Stephen Miller tells reporter he’ll add ‘carve-out’ to immigration bill so New York Times can hire low-skilled workers and ‘see how you feel then’

Stephen miller msnbc

White House adviser Stephen Miller got into several heated exchanges with reporters during a press briefing Wednesday, following legislation unveiled by President Donald Trump just hours earlier that sought to slash legal immigration to the United States by half.

New York Times reporter Glenn Thrush attempted to ask Miller several times to provide statistics on the amount of low-skilled jobs American citizens might have were it not for low-skilled immigrants filling those jobs.

But Miller interrupted him mid-question.

“Glenn, maybe we’ll make a carve-out in the bill that says The New York Times can hire all the low-skilled, less paid workers they want from other countries and see how you feel then about low-wage substitution. This is a reality that is happening in our country,” he said.

He continued: “Maybe it’s time that we had compassion, Glenn, for American workers. President Trump has met with American workers who have been replaced by foreign workers. Ask them how this is affecting their lives.”

Miller is one of the architects of the bill announced Wednesday, which was introduced by Republican Sens. Tom Cotton of Arkansas and David Perdue of Georgia. The bill faces an uphill battle in the Senate, as it has already been widely panned not only by Democrats and immigration advocates, but also by Republicans such as Sen. Lindsey Graham of South Carolina.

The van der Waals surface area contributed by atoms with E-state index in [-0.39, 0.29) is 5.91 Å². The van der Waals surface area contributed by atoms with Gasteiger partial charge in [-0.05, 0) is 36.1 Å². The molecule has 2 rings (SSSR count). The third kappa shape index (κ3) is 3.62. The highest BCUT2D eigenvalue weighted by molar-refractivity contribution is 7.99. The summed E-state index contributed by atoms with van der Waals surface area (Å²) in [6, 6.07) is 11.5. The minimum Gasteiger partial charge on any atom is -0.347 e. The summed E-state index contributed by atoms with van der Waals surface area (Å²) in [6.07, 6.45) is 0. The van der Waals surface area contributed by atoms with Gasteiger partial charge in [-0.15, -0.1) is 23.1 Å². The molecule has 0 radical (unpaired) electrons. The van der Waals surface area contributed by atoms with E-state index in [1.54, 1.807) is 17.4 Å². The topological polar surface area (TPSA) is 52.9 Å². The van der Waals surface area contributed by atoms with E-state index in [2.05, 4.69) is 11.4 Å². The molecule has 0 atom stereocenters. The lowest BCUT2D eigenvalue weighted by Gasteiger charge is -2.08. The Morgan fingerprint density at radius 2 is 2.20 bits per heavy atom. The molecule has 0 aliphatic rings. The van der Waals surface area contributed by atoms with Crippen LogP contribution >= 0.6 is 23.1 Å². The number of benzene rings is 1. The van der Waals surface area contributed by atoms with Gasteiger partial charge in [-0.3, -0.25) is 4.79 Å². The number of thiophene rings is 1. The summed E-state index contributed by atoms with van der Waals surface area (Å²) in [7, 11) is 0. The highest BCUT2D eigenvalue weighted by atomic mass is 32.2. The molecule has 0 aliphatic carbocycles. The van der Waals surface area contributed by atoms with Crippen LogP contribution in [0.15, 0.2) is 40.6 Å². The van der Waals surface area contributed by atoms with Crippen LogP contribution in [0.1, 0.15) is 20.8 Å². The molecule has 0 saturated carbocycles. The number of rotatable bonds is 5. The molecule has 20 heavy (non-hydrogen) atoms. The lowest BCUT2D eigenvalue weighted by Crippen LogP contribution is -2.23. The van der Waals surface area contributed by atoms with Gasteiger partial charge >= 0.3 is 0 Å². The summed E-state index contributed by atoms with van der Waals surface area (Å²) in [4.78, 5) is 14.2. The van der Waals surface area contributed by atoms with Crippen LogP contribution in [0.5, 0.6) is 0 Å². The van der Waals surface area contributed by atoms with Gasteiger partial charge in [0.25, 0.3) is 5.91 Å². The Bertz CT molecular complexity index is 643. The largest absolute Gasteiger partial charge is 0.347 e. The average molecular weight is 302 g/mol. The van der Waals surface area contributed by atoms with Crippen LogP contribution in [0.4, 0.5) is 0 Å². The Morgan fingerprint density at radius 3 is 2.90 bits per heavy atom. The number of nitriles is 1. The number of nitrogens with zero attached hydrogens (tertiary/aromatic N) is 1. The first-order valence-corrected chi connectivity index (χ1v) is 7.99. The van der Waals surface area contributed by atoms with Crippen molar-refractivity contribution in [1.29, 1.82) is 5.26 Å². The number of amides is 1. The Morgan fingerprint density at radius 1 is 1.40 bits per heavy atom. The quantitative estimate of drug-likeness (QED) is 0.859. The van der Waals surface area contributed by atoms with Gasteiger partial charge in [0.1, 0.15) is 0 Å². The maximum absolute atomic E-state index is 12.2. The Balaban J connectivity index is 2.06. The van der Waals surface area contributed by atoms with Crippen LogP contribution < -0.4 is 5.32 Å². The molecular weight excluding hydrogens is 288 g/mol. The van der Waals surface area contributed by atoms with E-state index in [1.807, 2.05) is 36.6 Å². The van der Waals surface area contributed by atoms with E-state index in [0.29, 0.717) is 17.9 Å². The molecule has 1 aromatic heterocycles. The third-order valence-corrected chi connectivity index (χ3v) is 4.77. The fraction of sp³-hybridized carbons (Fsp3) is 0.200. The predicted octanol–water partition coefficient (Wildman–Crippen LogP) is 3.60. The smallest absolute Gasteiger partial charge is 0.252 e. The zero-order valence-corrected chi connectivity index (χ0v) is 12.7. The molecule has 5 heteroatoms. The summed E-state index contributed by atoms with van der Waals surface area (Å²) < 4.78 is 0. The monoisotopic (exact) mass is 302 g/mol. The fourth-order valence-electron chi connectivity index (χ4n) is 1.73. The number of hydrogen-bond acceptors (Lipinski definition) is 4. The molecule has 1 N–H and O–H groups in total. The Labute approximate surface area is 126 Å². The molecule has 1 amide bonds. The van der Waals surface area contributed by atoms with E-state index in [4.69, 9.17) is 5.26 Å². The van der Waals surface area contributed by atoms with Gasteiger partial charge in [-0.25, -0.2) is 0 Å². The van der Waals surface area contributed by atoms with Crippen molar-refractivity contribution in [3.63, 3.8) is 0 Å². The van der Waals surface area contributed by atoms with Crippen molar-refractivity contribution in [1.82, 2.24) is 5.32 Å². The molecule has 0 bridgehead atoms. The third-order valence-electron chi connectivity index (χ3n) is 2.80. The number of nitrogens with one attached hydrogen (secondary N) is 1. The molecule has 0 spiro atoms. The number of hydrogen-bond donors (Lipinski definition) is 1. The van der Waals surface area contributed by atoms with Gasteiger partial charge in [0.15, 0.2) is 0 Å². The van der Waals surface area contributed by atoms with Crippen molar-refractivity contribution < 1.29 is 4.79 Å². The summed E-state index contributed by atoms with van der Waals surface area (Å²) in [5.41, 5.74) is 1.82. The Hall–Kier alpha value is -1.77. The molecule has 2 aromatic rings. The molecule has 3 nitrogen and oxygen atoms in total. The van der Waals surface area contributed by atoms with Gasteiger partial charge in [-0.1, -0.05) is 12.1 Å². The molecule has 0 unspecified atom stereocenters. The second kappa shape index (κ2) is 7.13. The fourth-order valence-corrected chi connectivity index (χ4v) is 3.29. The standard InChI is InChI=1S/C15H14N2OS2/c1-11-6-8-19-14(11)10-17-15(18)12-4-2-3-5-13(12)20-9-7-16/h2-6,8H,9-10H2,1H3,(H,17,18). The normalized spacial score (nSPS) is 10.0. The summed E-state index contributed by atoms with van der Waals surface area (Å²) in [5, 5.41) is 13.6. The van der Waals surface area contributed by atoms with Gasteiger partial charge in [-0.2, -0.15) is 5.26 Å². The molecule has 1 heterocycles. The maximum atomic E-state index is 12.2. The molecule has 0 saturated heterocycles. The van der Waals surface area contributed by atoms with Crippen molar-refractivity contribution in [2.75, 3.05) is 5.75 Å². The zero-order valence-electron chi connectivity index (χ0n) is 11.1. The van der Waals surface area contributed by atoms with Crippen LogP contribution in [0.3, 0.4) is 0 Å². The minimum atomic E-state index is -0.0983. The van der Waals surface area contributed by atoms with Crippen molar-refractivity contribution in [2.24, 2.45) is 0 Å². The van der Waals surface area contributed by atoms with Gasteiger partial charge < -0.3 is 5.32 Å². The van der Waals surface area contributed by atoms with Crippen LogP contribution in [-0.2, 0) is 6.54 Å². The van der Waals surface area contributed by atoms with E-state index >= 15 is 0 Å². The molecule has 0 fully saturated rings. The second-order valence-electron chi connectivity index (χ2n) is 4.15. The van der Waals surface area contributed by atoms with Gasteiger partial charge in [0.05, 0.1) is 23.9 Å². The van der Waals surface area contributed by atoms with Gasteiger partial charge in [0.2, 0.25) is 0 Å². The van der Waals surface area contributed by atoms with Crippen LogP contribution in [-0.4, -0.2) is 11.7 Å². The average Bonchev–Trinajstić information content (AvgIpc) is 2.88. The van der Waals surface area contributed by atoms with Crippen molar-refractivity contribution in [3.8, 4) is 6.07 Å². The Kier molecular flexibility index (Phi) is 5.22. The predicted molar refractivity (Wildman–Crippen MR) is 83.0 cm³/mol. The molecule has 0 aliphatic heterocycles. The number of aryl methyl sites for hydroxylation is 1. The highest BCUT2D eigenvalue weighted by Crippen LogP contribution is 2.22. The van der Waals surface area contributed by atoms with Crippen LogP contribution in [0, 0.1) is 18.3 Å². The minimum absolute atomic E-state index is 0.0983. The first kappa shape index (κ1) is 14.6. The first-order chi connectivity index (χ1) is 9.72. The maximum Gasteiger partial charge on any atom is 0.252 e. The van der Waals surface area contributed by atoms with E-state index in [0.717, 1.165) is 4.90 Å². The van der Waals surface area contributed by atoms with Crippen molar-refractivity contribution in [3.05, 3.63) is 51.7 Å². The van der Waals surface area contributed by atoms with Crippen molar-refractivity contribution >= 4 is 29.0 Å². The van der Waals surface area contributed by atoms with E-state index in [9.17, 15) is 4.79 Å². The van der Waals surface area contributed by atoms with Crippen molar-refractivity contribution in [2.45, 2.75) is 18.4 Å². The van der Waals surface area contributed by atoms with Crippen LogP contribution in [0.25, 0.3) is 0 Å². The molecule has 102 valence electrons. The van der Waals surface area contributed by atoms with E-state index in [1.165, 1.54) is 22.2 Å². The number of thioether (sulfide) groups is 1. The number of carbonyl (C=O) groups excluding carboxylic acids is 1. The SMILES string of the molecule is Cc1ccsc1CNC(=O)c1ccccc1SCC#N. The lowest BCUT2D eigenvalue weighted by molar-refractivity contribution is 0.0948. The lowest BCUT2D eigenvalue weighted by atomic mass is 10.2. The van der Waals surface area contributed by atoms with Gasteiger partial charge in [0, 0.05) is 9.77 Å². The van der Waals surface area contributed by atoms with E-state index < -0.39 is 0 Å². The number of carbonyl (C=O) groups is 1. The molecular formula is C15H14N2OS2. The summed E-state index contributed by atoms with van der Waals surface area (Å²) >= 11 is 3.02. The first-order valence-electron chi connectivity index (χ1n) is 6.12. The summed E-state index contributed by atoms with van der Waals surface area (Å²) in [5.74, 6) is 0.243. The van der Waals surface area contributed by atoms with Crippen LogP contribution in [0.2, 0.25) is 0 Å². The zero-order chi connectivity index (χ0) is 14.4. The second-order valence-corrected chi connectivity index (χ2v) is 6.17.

The bill, named the Reforming American Immigration for Strong Employment (RAISE) Act, proposes to restrict or eliminate certain immigration programs that allot green cards to low-skilled immigrants. Those programs include family-based migration, the refugee program, and the “diversity visa,” which is awarded annually to 50,000 immigrants from countries with low immigration rates to the US.

Instead of those immigration pathways, the US would prioritise immigrants who speak English, can financially support themselves, and have demonstrated skills that could benefit the economy, Trump said Wednesday. The result, he added, would “reduce poverty, increase wages, and save taxpayers billions and billions.”

But immigration proponents have criticised the bill for doing little to increase skilled immigration, and say it merely shrinks the pool of available green cards.

Watch Miller and Thrush’s exchange below: